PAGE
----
After 27 missile launches in two days, including a long-range projectile that failed to overpass Japan and another that crossed a nautical border with South Korea, one thing is clear: North Korea is getting diminishing returns from its theatrics.

During the "fire and fury” era in 2017, a missile overpass of Japan caused gold to rise, Japanese stocks to fall and Treasuries to rally, as a military confrontation seemed to some to be inevitable. These days, markets are more concerned with Jerome Powell than Kim Jong Un.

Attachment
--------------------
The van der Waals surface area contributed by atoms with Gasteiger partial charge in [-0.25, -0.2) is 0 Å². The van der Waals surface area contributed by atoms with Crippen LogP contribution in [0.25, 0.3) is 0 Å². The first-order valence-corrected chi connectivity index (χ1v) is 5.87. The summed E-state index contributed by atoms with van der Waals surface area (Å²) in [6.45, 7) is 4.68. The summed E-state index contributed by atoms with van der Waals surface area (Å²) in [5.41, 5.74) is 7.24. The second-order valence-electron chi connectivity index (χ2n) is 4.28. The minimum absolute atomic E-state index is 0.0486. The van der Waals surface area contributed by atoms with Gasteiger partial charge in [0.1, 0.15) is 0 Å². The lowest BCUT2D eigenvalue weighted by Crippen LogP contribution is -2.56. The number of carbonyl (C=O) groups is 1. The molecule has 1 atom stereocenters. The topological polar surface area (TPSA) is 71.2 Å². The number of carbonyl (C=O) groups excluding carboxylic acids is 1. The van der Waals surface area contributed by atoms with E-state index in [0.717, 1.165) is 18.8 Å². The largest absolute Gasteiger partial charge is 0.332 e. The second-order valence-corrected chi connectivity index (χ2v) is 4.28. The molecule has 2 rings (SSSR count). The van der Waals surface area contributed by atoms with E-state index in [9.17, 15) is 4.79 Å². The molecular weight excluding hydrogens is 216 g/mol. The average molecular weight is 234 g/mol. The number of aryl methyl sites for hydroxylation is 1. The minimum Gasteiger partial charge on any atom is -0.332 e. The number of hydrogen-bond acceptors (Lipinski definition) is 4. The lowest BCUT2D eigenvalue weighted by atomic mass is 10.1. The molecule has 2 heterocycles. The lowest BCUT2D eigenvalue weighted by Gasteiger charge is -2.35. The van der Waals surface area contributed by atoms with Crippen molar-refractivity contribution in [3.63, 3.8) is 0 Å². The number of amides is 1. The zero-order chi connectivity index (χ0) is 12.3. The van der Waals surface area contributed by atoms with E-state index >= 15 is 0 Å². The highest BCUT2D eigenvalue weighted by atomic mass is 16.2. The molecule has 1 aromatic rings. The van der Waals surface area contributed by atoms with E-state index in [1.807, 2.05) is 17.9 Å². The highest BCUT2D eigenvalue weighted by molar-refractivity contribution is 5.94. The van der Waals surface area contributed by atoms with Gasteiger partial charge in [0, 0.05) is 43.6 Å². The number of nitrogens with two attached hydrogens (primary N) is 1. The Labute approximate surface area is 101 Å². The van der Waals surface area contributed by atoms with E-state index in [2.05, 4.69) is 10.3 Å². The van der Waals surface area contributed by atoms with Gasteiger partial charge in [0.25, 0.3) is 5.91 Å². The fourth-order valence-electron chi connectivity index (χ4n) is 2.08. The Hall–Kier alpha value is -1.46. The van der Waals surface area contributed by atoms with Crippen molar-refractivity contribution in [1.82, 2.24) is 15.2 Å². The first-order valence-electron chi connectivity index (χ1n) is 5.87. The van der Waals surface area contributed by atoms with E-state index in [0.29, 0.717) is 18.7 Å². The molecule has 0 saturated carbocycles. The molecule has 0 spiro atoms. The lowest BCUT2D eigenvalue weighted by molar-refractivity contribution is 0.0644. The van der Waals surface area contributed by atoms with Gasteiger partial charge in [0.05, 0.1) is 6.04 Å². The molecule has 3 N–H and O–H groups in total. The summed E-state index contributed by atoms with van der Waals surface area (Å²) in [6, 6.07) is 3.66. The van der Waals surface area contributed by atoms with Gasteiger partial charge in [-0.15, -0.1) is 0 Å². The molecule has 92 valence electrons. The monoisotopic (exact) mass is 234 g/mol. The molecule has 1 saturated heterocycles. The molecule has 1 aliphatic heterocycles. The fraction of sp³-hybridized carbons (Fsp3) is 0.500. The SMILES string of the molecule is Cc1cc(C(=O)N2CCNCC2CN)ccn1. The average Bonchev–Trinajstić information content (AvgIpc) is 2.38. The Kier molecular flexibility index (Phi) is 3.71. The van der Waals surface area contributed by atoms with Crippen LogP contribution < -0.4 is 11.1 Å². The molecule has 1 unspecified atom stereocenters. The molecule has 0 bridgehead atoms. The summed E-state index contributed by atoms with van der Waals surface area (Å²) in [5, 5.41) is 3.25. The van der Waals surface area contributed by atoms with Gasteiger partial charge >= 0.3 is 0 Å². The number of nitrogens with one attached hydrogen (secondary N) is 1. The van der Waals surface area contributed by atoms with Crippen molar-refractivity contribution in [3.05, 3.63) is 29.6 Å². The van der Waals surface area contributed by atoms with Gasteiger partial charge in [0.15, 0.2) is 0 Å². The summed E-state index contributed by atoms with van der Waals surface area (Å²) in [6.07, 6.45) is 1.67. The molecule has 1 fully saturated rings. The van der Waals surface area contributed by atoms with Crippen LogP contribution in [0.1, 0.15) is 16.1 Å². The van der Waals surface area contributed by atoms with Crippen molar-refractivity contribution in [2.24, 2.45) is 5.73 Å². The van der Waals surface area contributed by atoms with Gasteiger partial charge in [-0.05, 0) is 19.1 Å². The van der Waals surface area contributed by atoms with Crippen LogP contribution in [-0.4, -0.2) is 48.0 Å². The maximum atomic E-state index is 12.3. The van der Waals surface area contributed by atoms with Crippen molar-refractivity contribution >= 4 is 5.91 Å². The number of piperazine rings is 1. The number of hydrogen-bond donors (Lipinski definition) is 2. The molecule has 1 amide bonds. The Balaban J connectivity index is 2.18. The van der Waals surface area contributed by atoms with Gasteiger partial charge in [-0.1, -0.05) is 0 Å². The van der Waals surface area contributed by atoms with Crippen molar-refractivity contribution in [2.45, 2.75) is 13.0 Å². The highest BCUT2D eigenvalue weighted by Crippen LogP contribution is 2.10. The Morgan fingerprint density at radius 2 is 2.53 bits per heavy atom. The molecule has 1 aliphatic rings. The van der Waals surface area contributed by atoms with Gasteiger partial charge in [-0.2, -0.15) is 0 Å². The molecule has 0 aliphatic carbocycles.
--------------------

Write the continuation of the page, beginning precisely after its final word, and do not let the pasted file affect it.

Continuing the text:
That might be partly explained by the fact that Japan was enjoying a sleepy fall holiday when the suspected intercontinental ballistic missile was launched. But Pyongyang’s sound and fury increasingly signifies very little. Useful as they may be to intelligence agencies looking to gauge an enemy’s capabilities, the missile launches have long since lost the ability to scare.